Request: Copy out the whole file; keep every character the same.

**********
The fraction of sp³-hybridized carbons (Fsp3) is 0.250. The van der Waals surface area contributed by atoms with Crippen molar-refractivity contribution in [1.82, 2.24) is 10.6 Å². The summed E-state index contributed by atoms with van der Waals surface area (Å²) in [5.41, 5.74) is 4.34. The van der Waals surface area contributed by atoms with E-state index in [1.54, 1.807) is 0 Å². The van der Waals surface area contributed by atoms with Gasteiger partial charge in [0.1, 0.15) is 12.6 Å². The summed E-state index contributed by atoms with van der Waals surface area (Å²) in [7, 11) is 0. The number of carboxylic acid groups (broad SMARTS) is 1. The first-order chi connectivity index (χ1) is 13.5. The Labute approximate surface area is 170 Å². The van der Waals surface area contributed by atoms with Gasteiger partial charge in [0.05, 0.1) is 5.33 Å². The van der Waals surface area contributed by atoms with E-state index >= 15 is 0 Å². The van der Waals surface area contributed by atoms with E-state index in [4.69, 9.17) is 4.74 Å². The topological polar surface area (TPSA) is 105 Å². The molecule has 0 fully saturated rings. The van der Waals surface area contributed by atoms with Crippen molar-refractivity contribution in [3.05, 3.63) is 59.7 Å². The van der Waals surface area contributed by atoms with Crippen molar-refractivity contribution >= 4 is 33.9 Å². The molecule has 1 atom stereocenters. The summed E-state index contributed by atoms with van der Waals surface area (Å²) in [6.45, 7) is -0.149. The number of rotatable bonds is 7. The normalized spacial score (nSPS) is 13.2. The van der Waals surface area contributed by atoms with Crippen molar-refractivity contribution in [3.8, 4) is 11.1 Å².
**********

The fraction of sp³-hybridized carbons (Fsp3) is 0.250. The van der Waals surface area contributed by atoms with Crippen molar-refractivity contribution in [1.82, 2.24) is 10.6 Å². The summed E-state index contributed by atoms with van der Waals surface area (Å²) in [5.41, 5.74) is 4.34. The van der Waals surface area contributed by atoms with E-state index in [1.54, 1.807) is 0 Å². The van der Waals surface area contributed by atoms with Gasteiger partial charge in [0.1, 0.15) is 12.6 Å². The summed E-state index contributed by atoms with van der Waals surface area (Å²) in [7, 11) is 0. The number of carboxylic acid groups (broad SMARTS) is 1. The first-order chi connectivity index (χ1) is 13.5. The Labute approximate surface area is 170 Å². The van der Waals surface area contributed by atoms with Gasteiger partial charge in [0.05, 0.1) is 5.33 Å². The van der Waals surface area contributed by atoms with E-state index >= 15 is 0 Å². The van der Waals surface area contributed by atoms with E-state index in [4.69, 9.17) is 4.74 Å². The topological polar surface area (TPSA) is 105 Å². The molecule has 0 fully saturated rings. The van der Waals surface area contributed by atoms with Crippen molar-refractivity contribution in [3.05, 3.63) is 59.7 Å². The van der Waals surface area contributed by atoms with Crippen molar-refractivity contribution >= 4 is 33.9 Å². The molecule has 1 atom stereocenters. The summed E-state index contributed by atoms with van der Waals surface area (Å²) in [6.45, 7) is -0.149. The number of rotatable bonds is 7. The normalized spacial score (nSPS) is 13.2. The van der Waals surface area contributed by atoms with Crippen molar-refractivity contribution in [3.8, 4) is 11.1 Å².